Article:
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Genetic diversity and introgression in the Scottish wildcat

Authors

  • M. Beaumont,

    Corresponding author
    1. Institute of Zoology, Zoological Society of London, Regents Park, London NW 1RY, UK,
      ¶School of Animal and Microbial Sciences, University of Reading, Whiteknights, PO Box 228, Reading RG6 6AJ, UK. Fax: + 44 118987 5123; E-mail: Mark A. Beaumont. Present address:¶School of Animal and Microbial Sciences, University of Reading, Whiteknights, PO Box 228, Reading RG6 6AJ, UK. Fax: + 44 118987 5123; E-mail:m.a.beaumont@reading.ac.uk
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  • E. M. Barratt,

    1. Institute of Zoology, Zoological Society of London, Regents Park, London NW 1RY, UK,
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      3 Rutland Road, Hazel Grove, Stockport, Cheshire, SK7 6JD, UK,
  • D. Gottelli,

    1. Institute of Zoology, Zoological Society of London, Regents Park, London NW 1RY, UK,
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  • A. C. Kitchener,

    1. Department of Geology and Zoology, National Museums of Scotland, Royal Museum, Chambers Street, Edinburgh EH1 1JF, UK,
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  • M. J. Daniels,

    1. Scottish Natural Heritage, 2 Anderson Place, Edinburgh EH6 5NP, UK,
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      **Animal Biology Division, Scottish Agricultural College, West Mains Road, Edinburgh EH9 3JG, UK,
  • J. K. Pritchard,

    1. Department of Statistics, University of Oxford, 1 South Parks Road, Oxford, OX1 3TG, UK
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  • M. W. Bruford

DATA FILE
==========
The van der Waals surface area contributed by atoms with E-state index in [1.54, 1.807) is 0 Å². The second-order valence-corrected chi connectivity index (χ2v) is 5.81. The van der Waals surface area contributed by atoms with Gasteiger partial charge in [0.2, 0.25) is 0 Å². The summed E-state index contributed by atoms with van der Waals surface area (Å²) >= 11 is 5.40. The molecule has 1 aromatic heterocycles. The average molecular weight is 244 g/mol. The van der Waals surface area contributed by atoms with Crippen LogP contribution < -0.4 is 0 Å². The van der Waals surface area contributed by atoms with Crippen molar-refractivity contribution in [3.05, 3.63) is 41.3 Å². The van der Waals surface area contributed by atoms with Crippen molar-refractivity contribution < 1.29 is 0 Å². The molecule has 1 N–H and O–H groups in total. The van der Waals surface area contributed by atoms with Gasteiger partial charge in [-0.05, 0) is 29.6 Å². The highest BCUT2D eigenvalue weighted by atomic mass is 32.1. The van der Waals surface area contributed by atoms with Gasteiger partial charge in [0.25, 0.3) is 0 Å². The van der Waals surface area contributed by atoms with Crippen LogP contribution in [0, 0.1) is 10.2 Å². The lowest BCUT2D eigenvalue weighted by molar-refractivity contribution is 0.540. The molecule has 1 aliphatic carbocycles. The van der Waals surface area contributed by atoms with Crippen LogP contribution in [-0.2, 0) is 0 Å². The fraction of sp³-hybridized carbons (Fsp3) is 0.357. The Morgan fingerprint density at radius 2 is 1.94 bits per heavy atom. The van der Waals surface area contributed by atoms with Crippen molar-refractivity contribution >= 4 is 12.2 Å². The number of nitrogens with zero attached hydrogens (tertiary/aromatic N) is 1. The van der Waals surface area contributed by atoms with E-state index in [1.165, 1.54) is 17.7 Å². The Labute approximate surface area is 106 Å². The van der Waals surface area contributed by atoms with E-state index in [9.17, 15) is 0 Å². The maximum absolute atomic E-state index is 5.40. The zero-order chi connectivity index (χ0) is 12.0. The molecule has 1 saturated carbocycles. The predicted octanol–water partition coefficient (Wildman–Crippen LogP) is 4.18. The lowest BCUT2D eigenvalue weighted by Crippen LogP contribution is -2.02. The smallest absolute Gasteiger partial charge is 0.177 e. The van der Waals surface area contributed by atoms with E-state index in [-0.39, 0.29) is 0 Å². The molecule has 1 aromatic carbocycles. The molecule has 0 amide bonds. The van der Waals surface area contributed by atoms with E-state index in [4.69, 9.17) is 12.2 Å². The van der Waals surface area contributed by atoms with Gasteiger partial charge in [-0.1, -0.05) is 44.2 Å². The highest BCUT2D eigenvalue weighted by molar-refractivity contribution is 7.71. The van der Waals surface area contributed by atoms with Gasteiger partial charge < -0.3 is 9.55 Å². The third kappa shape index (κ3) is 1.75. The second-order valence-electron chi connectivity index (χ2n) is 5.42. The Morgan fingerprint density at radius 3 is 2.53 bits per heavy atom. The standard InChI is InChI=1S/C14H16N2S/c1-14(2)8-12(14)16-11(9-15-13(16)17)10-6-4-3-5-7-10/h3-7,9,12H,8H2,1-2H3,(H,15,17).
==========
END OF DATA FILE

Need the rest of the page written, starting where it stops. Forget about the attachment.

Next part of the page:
1. Institute of Zoology, Zoological Society of London, Regents Park, London NW 1RY, UK,
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      ‡‡Cardiff School of Biosciences, Cardiff University, PO Box 915, Cathays Park, Cardiff CF10 3TL, UK.

  • ††

    Present addresseses:3 Rutland Road, Hazel Grove, Stockport, Cheshire, SK7 6JD, UK,**Animal Biology Division, Scottish Agricultural College, West Mains Road, Edinburgh EH9 3JG, UK,‡‡Cardiff School of Biosciences, Cardiff University, PO Box 915, Cathays Park, Cardiff CF10 3TL, UK.

Mark A. Beaumont. Present address:¶School of Animal and Microbial Sciences, University of Reading, Whiteknights, PO Box 228, Reading RG6 6AJ, UK. Fax: + 44 118987 5123; E-mail:m.a.beaumont@reading.ac.uk

Abstract

This paper describes a genetic analysis of wild-living cats in Scotland. Samples from 230 wild-living Scottish cats (including 13 museum skins) and 74 house cats from England and Scotland were surveyed for nine microsatellite loci. Pelage characteristics of the wild-living cats were recorded, and the cats were then grouped into five separate categories depending on the degree to which they conformed to the characteristics attributed to Felis silvestris Schreber, 1775. Allele frequency differences between the morphological groups are greater than those among the three house cat samples. Analysis of genetic distances suggests that more of the differences between individuals can be explained by pelage than geographical proximity, and that pelage and geographical location are not confounded. Ordination of the genetic distances suggests two main groups of wild-living cats, with intermediates, and one group is genetically very similar to the house cats, while the other group contains all cats taxonomically identified as wildcat based on morphology. A genetic mixture analysis gives similar results to the ordination, but also suggests that the genotypes of a substantial number of cats in the wildcat group are drawn from a gene pool with genotypes in approximately equilibrium proportions. We argue that this is evidence that these cats do not have very recent domestic ancestry. However, from the morphological data it is highly likely that this gene pool also contains a contribution from earlier introgression of domestic cat genes.

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